Holocaust Victims Need More than Remembrance

What does it mean to preserve the victims rather than merely remember them?

Last week, the world solemnly reflected on the 75th anniversary of the liberation of Auschwitz. The name “Auschwitz” itself certainly should weigh heavily on the hearts of many, as it has become synonymous with not only the events of the Holocaust but with the dark human capacity for unthinkable horrors. The practices that took place in Auschwitz are considered by many to be one of the lowest points of human history. Thus, the liberation of this notorious concentration camp becomes one of humanity’s greatest victories: a profound symbol of good overcoming evil.

In solemn times like this, we tend to frame our reflections in the form of remembrance. It would seem fitting: we must remember the dead souls, the lives ruined and the generations forever lost to the Holocaust.

However, the nature of the Holocaust itself is very complex. And because of this, remembrance is simply not enough.

We apply the simple act of remembrance to many historic tragedies. We remember the Irish Troubles. We remember the Great Depression. We remember Pearl Harbor. Despite the differences between those tragedies, each is honored in the form of remembrance. But if remembrance is enough for them, why can it not be enough for the Holocaust?

What makes it different is that those tragedies and others like them are grounded in the past. They are tragic events mark static points in history to be remembered. But remembrance implies a contentment with the past, which becomes an issue when addressing the Holocaust: the past is not quite done.

We will always be capable of the unthinkable.

The term “Holocaust witness” is complex. It can mean someone who survived through the Holocaust. It can mean a family member or loved one of a Holocaust victim. It can even refer to the children or grandchildren of a victim. But despite the various identities of a witness, they each share a similar role: preserving the lives, memories, and tragedies of the Holocaust victims.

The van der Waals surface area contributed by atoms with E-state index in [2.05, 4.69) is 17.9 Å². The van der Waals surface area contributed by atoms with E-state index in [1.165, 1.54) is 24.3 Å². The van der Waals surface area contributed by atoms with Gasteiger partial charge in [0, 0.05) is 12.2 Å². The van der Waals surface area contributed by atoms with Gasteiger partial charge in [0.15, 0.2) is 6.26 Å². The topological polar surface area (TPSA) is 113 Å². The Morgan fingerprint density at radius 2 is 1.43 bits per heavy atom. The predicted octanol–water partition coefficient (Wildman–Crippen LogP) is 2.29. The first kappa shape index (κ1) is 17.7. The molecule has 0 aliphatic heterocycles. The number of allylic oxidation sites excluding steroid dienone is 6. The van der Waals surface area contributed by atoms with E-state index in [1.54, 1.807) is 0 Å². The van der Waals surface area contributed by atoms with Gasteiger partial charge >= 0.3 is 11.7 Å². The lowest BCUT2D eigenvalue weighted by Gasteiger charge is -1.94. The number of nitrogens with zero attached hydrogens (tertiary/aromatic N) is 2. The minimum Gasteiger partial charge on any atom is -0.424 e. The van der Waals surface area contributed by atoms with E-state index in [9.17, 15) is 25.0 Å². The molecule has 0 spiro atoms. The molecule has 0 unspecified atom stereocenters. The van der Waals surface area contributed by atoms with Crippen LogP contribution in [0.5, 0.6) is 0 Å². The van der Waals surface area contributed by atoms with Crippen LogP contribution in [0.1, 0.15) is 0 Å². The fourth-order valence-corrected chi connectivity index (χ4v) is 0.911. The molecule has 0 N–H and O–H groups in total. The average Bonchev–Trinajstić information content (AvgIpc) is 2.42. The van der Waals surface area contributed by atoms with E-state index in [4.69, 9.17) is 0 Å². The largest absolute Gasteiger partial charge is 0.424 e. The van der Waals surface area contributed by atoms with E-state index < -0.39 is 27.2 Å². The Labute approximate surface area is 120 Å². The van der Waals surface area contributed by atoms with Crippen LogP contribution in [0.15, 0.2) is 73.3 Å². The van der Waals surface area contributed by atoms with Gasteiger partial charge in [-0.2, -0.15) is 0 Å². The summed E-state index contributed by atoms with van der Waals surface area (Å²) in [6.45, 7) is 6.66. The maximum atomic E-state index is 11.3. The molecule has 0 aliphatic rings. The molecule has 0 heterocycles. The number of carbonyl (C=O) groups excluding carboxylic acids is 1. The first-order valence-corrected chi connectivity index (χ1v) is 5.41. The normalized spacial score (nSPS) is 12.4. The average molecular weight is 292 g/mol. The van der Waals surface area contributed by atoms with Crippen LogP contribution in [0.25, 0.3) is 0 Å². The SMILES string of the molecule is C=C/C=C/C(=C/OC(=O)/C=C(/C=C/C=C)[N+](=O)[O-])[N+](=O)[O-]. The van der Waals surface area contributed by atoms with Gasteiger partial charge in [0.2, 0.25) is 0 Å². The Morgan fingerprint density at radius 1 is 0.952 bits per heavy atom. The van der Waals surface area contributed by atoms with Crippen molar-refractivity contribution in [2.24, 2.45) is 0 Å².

For a witness, simply remembering the victims is not enough. The goal is not just to honor them, but to preserve them. Each victim had a life before the Holocaust: valuable events in their lives, loved ones that were dear to them, and ambitions that were never achieved. The Holocaust witness takes these aspects of the victims’ lives and preserves them through memory and literature. This way, the victims are able to live on after death.

Holocaust literature often makes careful use of elliptical prose. This writing style, usually associated with Hemingway and his philosophy of leaving the truth unsaid, creates an unfinished or foreboding tone to suggest a sense of something more beyond what is written. Holocaust literature uses this effect to highlight how time is not a remedy to the tragedy. But more profoundly, the elliptical effect highlights how the Holocaust’s shadow can yet reappear. 

It is the human condition for us to struggle with morality, a struggle that has brought humanity its greatest triumphs and its gravest faults.

We like to think that the Holocaust was a tragic anomaly. This a rather optimistic and, to an extent, ignorant view of humanity. We will always be capable of the unthinkable. It is the human condition for us to struggle with morality, a struggle that has brought humanity its greatest triumphs and its gravest faults. To deny this becomes the greatest folly of humankind, as a failure to recognize our flaws will always lead to greater failure. 

That is why remembrance is inadequate when dealing with the Holocaust. When we simply remember, we concern ourselves with a reverence of the past rather than looking at how the lessons from such a tragedy can be applied to the future. Our response to Auschwitz should not be a passive reaction only incited on anniversaries. Rather, our response should be active and continuous, eager for a culture in which something like the Holocaust remains unthinkable. 

The victims of Auschwitz deserve more than remembrance. They deserve to be kept in the hearts and minds of all those who empathize for future generations to come. Through participating in this effort, we can try to prevent another Auschwitz from ever happening again.

Author: Isaac Ogbo

Isaac is a senior student at Trinity University majoring in English. He has a strong interest in English medieval and contemporary literature.

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